Would that Wood were (1 of 2)

I admire James Wood greatly, and by “James Wood” I don’t mean the balding, friendly-looking English chap who tap-tap-tap finger drums as only a musically gifted Eton idol can do. And I don’t mean James Wood the novelist whose The Book Against God goes bump in the night. (Creating art is devilishly difficult, after all!) No, I mean James Wood the critic. He’s bloody good — fantastic, really. He writes with insight, seriousness, and a verve bordering on mystical passion. As good as he is, I’m troubled or annoyed or maybe just tuckered out by the staid’n’stale convention within which he writes, as a critic and reviewer of books. You know the drill: title (eye-catching) — intro (witty) — context (helpful) — plot summary (etc.) — quotes (etc.) — commentary & analysis (etc.) — assessment (etc.). The convention is exhausted, no? Unsightly. Like an ugly brown scar on a hillside caused by trundling workers. So. Since I’m neither a critic nor a writer (don’t let this blog fool you), I challenge the eminently gifted yet balding Englishman to introduce a new variation on the old, exhausted theme of book reviews. Instead of arguing about literary excellence, why not borrow sentences, characters, and techniques from novels to describe or evoke the qualia of common, everyday experiences, in the hope that the literary tools of the trade pique curiosity in books, much as a New Yorker book review might do — but without the review. Hmm.

4 Responses to Would that Wood were (1 of 2)

  1. Frisbee says:

    Yes, I agree that James Wood is a great critic–he doesn’t suck up, which is my favorite thing about him. The reviews are conventional, but they’re thorough and honest. He’s a replacement for Updike, as far as I’m concerned.

    A few years ago he reviewed a book called Atmospheric Disturbances, and though I did go out and buy it (oh no!), excited by the interesting review and thinking it would be just my kind of thing, I ended up agreeing with him cthat 100 pages could have been cut. So maybe I didn’t need to read the book after all. But of course that’s not the way it’s done. We must read the books.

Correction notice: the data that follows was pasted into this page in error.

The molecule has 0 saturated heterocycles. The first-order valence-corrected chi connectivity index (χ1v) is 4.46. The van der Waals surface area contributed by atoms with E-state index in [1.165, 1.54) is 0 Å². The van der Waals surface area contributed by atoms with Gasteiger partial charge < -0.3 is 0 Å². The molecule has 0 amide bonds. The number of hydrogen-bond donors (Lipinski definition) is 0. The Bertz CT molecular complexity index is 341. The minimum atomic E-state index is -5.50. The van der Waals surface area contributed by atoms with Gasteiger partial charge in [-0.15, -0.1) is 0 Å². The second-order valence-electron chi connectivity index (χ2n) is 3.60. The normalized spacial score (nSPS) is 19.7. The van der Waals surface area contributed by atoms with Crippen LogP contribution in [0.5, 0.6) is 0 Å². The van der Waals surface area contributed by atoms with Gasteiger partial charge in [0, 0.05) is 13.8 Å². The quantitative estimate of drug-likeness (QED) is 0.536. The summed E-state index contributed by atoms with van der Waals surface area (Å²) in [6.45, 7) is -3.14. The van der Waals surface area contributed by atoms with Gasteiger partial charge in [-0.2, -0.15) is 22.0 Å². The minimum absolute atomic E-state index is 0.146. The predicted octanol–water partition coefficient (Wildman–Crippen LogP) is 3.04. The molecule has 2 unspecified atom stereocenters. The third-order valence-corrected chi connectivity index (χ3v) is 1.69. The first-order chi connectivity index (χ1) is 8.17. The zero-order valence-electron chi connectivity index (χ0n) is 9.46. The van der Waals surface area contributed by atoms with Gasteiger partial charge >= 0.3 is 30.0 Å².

But I was terribly upset with him when he trashed Margaret Drabble in the New York Times. How could anyone trash Drabble? Even her worst books are better than almost anyone else’s.

    But that’s the way it is with good critics. You read them, they’re good writers, you get upset when they question your favorite writers’ books.

    Yes, he could try another essay form, but that’s just not his way.

  2. Hi Katsilvia, the charge of conventionality applies to just about everyone who writes about books, not just J. Wood and other literary critics and journalists. But if you’re going to accuse the bookish lot of boredom, which is what the form often inspires, then you better sight one of the best of them. Any ideas on improving the essay form?

  3. Frisbee says:

    I’ll have to go along with your challenge of James Wood, though he is, as you point out, great. I do think Updike inspired me more: he was more generous to writers and more intent on discovering what they tried to do and how well they did it. Wood sometimes sounds a bit fussy to me. He’s too critical, though that’s also the reason I like him.

    Apparently I got carried away yesterday, writing much but saying nothing and meaning I agreed that literary criticism could be more interesting.

  4. Interesting Frisbee. To be honest, living downunder, I haven’t read Updike’s or James Wood’s reviews as a matter of course, but I do recollect reading the odd Updke review via The Complete Review and have usually enjoyed them a lot. I like the generous approach, really.

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